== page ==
The internet of things (IoT) has been popping up in a lot of business articles I have been reading. The reason is, it will be more disruptive to our lives than the internet was. The change to our existing operations; health, home, and infrastructure will be revolutionary.
Wikipedia describes the “Internet of Things (IoT) is the network of physical objects—devices, vehicles, buildings and other items—embedded with electronics, software, sensors, and network connectivity that enables these objects to collect and exchange data. The IoT allows objects to be sensed and controlled remotely across existing network infrastructure creating opportunities for more direct integration of the physical world into computer-based systems, and resulting in improved efficiency, accuracy and economic benefit; when IoT is augmented with sensors and actuators, the technology becomes an instance of the more general class of cyber-physical systems, which also encompasses technologies such as smart grids, smart homes, intelligent transportation and smart cities. Each thing is uniquely identifiable through its embedded computing system but is able to interoperate within the existing Internet infrastructure. Experts estimate that the IoT will consist of almost 50 billion objects by 2020.”
So how will this affect agriculture? Past posts have introduced moisture monitors on fruit which turn on irrigation when the moisture content in oranges dips below set levels. For livestock producers there is the MooCall sensor, which attaches to a pregnant cow’s tail and sends a text to your phone when it senses the cow’s tail moving into its horizontal calving position. The reduction in available human labour within agriculture is driving machinery manufacturers to build more functionality into their machines. The John Deere Operation Centre is an example of this technology already being used in the market.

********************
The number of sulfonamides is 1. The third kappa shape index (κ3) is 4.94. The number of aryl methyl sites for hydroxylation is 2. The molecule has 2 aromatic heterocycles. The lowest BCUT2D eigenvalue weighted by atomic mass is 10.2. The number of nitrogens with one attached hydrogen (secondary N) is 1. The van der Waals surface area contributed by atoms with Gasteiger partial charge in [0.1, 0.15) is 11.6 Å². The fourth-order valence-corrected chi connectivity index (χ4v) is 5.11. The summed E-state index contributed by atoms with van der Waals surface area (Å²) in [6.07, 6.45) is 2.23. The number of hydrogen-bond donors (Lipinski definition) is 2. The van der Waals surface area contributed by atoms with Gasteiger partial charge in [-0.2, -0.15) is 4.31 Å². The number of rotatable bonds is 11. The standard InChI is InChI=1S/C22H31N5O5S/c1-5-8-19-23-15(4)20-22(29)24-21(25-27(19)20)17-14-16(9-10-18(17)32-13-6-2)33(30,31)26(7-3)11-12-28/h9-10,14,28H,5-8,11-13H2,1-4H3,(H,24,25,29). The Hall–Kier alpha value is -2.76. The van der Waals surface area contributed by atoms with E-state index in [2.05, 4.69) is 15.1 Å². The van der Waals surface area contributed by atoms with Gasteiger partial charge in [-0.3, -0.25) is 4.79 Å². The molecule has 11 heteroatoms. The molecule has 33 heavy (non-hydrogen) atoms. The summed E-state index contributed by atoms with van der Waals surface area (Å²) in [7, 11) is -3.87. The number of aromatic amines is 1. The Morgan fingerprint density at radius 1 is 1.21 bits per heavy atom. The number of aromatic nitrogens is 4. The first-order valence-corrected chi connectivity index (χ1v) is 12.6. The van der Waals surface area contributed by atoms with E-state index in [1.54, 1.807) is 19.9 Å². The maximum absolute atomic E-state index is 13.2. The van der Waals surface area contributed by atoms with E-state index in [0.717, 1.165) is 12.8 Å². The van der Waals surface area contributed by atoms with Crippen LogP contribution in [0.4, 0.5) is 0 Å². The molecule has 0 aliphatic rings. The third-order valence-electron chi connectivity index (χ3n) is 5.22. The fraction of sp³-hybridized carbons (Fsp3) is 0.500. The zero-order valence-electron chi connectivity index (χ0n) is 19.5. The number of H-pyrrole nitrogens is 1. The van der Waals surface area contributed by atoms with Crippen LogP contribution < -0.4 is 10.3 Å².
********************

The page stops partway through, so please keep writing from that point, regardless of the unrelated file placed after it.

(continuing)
The ABARES Outlook Conference in Canberra this year had a speaker from Google talking about Artificial Intelligence (AI) and the future of Google cars and tractors which will not require drivers. Computer operated vehicles will have a better safety record than human operated machinery.
There is a consensus across countries, industries and experts, that we don’t even realise the extent of the impact the Internet of Things will have on us. As Daniel Burrus said “Of all the technology trends that are taking place right now, perhaps the biggest one is the Internet of Things; it’s the one that’s going to give us the most disruption as well as the most opportunity over the next five years.”
Daniel Burrus is considered one of the world’s leading technology forecasters and innovation expert. To read more on his insights on the Internet of Things visit: http://www.wired.com/insights/2014/11/the-internet-of-things-bigger/